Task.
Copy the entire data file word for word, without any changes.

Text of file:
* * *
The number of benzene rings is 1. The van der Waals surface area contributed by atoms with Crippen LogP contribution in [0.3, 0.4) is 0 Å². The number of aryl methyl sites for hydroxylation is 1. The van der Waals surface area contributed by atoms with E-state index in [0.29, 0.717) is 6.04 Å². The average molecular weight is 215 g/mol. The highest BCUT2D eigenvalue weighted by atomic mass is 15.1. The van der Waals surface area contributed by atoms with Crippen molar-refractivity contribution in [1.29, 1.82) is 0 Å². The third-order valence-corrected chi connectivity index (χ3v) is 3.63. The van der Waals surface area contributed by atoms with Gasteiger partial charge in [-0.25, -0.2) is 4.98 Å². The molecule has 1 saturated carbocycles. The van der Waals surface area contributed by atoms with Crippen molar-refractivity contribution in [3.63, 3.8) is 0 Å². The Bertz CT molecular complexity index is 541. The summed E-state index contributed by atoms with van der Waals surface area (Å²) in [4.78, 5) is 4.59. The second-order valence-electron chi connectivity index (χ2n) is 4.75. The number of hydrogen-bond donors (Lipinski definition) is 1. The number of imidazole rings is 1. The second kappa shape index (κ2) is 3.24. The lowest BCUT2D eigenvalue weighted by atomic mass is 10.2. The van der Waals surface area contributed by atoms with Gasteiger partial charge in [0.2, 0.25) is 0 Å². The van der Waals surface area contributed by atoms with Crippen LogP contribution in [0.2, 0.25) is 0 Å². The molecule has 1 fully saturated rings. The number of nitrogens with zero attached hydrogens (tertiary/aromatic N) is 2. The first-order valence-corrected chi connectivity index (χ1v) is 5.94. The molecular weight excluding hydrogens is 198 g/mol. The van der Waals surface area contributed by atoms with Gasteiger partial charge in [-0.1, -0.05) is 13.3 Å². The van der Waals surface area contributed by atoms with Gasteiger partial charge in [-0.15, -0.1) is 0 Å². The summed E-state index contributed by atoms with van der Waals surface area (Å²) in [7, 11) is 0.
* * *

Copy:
The number of benzene rings is 1. The van der Waals surface area contributed by atoms with Crippen LogP contribution in [0.3, 0.4) is 0 Å². The number of aryl methyl sites for hydroxylation is 1. The van der Waals surface area contributed by atoms with E-state index in [0.29, 0.717) is 6.04 Å². The average molecular weight is 215 g/mol. The highest BCUT2D eigenvalue weighted by atomic mass is 15.1. The van der Waals surface area contributed by atoms with Crippen molar-refractivity contribution in [1.29, 1.82) is 0 Å². The third-order valence-corrected chi connectivity index (χ3v) is 3.63. The van der Waals surface area contributed by atoms with Gasteiger partial charge in [-0.25, -0.2) is 4.98 Å². The molecule has 1 saturated carbocycles. The van der Waals surface area contributed by atoms with Crippen molar-refractivity contribution in [3.63, 3.8) is 0 Å². The Bertz CT molecular complexity index is 541. The summed E-state index contributed by atoms with van der Waals surface area (Å²) in [4.78, 5) is 4.59. The second-order valence-electron chi connectivity index (χ2n) is 4.75. The number of hydrogen-bond donors (Lipinski definition) is 1. The number of imidazole rings is 1. The second kappa shape index (κ2) is 3.24. The lowest BCUT2D eigenvalue weighted by atomic mass is 10.2. The van der Waals surface area contributed by atoms with Gasteiger partial charge in [0.2, 0.25) is 0 Å². The van der Waals surface area contributed by atoms with Crippen LogP contribution in [0.2, 0.25) is 0 Å². The molecule has 1 fully saturated rings. The number of nitrogens with zero attached hydrogens (tertiary/aromatic N) is 2. The first-order valence-corrected chi connectivity index (χ1v) is 5.94. The molecular weight excluding hydrogens is 198 g/mol. The van der Waals surface area contributed by atoms with Gasteiger partial charge in [-0.1, -0.05) is 13.3 Å². The van der Waals surface area contributed by atoms with Gasteiger partial charge in [-0.15, -0.1) is 0 Å². The summed E-state index contributed by atoms with van der Waals surface area (Å²) in [7, 11) is 0.